Independent and FREE - 2021 Best Online Publication

Jane Stephens: We’re turning our lives into medical soap operas

Independent and FREE – 2021 Best Online Publication (Qld Country Press)

Jane Stephens: We’re turning our lives into medical soap operas


Jane Stephens: We're turning our lives into medical soap operas

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Human nuances, differences and even problems are not usually medical ailments.

But with peak bodies such as the World Health Organisation expanding its list of recognised diseases to include Gaming Addiction and Reward Deficiency Syndrome, it would be easy to think we are all, in some way, desperately ill.

Life’s ups, downs and the ride in between are now so often framed in terms of disorder or illness. The basket of pathologised behaviours is positively bulging.

A person who really likes gaming, exercising, watching a particular sport or even reading may well be hooked, but do they suffer from a disorder? Surely only those whose lives are being harmed by it.

One thing we do seem addicted to is medicalising our lives. What is normal but uncomfortable becomes atypical and needs a doctor to assess it.

We seem to want medical affirmation of illness rather than assurance that not all sicknesses, life stages or conditions are here to stay.

It started a generation or so ago with the tendency for people to go to the doctor with a sniffle and expect to leave gripping an antibiotics prescription. And it has mushroomed from there.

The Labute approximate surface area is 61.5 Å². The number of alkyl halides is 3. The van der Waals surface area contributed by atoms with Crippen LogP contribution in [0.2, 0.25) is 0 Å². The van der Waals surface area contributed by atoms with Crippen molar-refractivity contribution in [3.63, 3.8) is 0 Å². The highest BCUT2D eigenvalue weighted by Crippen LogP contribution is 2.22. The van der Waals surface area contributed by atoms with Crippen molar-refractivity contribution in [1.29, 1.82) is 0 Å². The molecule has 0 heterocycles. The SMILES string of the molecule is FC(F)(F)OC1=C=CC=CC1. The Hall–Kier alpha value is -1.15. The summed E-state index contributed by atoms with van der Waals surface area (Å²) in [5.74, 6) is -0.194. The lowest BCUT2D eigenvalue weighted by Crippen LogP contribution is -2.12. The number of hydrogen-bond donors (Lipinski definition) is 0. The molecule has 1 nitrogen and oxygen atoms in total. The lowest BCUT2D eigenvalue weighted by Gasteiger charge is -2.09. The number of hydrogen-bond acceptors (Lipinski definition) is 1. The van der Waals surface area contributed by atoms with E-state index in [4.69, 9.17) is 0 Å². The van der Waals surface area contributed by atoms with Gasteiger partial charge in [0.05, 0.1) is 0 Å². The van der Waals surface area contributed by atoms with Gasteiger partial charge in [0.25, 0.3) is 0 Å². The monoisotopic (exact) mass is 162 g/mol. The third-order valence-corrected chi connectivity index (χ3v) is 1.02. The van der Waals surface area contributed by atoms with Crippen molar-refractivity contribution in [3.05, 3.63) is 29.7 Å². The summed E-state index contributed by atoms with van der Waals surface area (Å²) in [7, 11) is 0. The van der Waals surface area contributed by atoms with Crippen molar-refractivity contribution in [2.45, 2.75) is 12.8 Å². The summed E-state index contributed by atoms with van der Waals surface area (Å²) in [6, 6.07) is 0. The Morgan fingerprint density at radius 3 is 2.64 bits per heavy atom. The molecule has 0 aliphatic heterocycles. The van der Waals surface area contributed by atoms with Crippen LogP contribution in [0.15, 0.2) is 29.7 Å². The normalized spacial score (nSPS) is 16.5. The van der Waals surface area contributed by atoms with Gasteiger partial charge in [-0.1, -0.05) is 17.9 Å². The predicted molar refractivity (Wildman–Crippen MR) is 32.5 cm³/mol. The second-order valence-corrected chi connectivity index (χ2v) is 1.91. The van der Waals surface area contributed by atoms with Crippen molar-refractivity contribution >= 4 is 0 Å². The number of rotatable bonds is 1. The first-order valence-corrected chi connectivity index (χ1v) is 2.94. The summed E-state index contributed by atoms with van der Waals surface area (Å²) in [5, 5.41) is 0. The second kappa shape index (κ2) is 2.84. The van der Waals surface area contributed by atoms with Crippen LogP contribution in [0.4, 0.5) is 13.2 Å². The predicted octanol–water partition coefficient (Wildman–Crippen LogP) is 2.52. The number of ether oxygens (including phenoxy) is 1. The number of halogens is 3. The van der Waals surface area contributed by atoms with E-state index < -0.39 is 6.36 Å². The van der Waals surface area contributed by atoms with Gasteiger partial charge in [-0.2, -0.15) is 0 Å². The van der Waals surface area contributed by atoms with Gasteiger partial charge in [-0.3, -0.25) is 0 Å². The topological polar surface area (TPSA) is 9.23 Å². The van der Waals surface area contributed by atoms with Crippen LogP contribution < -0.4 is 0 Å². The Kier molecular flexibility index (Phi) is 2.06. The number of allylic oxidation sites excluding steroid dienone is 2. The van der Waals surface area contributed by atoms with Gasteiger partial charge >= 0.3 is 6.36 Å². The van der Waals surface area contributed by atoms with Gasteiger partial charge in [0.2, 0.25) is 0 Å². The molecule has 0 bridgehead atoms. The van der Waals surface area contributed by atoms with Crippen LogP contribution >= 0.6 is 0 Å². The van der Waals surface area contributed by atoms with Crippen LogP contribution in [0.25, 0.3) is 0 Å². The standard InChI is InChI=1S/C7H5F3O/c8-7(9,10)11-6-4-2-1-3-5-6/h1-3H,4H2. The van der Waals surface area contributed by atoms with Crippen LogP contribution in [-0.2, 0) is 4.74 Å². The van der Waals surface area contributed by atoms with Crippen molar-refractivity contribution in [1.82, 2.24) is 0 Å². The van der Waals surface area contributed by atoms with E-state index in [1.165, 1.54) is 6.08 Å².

The regular ebb and flow of conditions and circumstances in life have become reason for intervention. Being sad after a loss, tired after an illness and cautious after a big knockback is normal, not a disorder.

It starts young. If a child is having a hard time at school, acting out or seeming a bit sad, it does not take long for anxiety, depression or ADHD to be mentioned – and with lightning speed comes suggestions of medication.

A naughty, frustrated or recalcitrant child is now slapped with a recognised medical label: Conduct Disorder or Oppositional Defiant Disorder.

To suggest behaviour modification, support in dealing with life’s knocks and implementing a little tough love instead of medical intervention is seen as naïve and old-school.

The recent rise of so-called Body Image Dissatisfaction is another area of concern. It is grounds for teenagers to get a bit of surgical help – and is blamed on the so-called Kardashian effect or Instagramification of their lives.

Instead of riding out a gawky stage or waiting for their bodies to settle into adulthood, their unhappiness about not having lumps in the right places can end with pumped up lips, sky-high cheek bones or – shock, horror – a chest or tummy created out of a surgeon’s imaginings.

It is as if bodies and minds need to be manicured and trained, like a bonsai, with trimming and lopping starting early. Nevermind that an individual’s mind and body quirks can be their most endearing qualities.

In The Medicalization of Society, Dr Peter Conrad found making every human condition a medical problem was becoming more prevalent and that had massive implications for society’s productivity, healthcare costs and collective wellbeing.

Life can be rough, but humans are built for struggle. We must be allowed to get practice to be able to endure and grow.

And – importantly – there is no pill for that.

Jane Stephens is a USC journalism lecturer, media commentator and writer.